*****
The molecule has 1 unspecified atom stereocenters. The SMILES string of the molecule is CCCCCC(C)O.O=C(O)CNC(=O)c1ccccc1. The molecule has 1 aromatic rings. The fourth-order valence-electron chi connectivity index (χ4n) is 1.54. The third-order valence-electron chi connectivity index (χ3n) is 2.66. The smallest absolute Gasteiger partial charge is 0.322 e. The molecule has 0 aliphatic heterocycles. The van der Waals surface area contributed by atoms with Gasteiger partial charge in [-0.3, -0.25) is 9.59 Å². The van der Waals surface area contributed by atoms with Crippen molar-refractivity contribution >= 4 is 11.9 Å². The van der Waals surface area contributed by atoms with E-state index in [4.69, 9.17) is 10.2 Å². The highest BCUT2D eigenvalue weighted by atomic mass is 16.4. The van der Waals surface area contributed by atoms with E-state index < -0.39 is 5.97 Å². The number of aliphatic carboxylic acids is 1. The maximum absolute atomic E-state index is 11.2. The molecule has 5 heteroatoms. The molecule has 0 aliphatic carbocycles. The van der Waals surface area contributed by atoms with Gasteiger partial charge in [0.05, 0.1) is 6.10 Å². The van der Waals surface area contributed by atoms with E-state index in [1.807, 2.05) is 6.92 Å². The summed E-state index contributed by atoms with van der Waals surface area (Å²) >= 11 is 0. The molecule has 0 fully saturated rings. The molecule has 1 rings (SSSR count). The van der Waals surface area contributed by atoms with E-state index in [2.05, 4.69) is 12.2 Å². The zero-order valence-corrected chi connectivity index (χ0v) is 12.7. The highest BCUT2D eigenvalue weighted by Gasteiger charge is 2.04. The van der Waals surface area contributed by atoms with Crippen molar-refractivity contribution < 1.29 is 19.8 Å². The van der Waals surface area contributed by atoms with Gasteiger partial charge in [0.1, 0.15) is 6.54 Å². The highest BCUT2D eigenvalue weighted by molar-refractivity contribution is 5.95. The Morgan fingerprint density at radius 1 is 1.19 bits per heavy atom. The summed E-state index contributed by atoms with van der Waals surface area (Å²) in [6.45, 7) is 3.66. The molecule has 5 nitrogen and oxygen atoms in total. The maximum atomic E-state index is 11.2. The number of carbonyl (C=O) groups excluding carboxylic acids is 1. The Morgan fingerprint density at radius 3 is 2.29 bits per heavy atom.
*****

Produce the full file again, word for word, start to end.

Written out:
The molecule has 1 unspecified atom stereocenters. The SMILES string of the molecule is CCCCCC(C)O.O=C(O)CNC(=O)c1ccccc1. The molecule has 1 aromatic rings. The fourth-order valence-electron chi connectivity index (χ4n) is 1.54. The third-order valence-electron chi connectivity index (χ3n) is 2.66. The smallest absolute Gasteiger partial charge is 0.322 e. The molecule has 0 aliphatic heterocycles. The van der Waals surface area contributed by atoms with Gasteiger partial charge in [-0.3, -0.25) is 9.59 Å². The van der Waals surface area contributed by atoms with Crippen molar-refractivity contribution >= 4 is 11.9 Å². The van der Waals surface area contributed by atoms with E-state index in [4.69, 9.17) is 10.2 Å². The highest BCUT2D eigenvalue weighted by atomic mass is 16.4. The van der Waals surface area contributed by atoms with E-state index < -0.39 is 5.97 Å². The number of aliphatic carboxylic acids is 1. The maximum absolute atomic E-state index is 11.2. The molecule has 5 heteroatoms. The molecule has 0 aliphatic carbocycles. The van der Waals surface area contributed by atoms with Gasteiger partial charge in [0.05, 0.1) is 6.10 Å². The van der Waals surface area contributed by atoms with E-state index in [1.807, 2.05) is 6.92 Å². The summed E-state index contributed by atoms with van der Waals surface area (Å²) >= 11 is 0. The molecule has 0 fully saturated rings. The molecule has 1 rings (SSSR count). The van der Waals surface area contributed by atoms with E-state index in [2.05, 4.69) is 12.2 Å². The zero-order valence-corrected chi connectivity index (χ0v) is 12.7. The highest BCUT2D eigenvalue weighted by Gasteiger charge is 2.04. The van der Waals surface area contributed by atoms with Crippen molar-refractivity contribution < 1.29 is 19.8 Å². The van der Waals surface area contributed by atoms with Gasteiger partial charge in [0.1, 0.15) is 6.54 Å². The highest BCUT2D eigenvalue weighted by molar-refractivity contribution is 5.95. The Morgan fingerprint density at radius 1 is 1.19 bits per heavy atom. The summed E-state index contributed by atoms with van der Waals surface area (Å²) in [6.45, 7) is 3.66. The molecule has 5 nitrogen and oxygen atoms in total. The maximum atomic E-state index is 11.2. The number of carbonyl (C=O) groups excluding carboxylic acids is 1. The Morgan fingerprint density at radius 3 is 2.29 bits per heavy atom.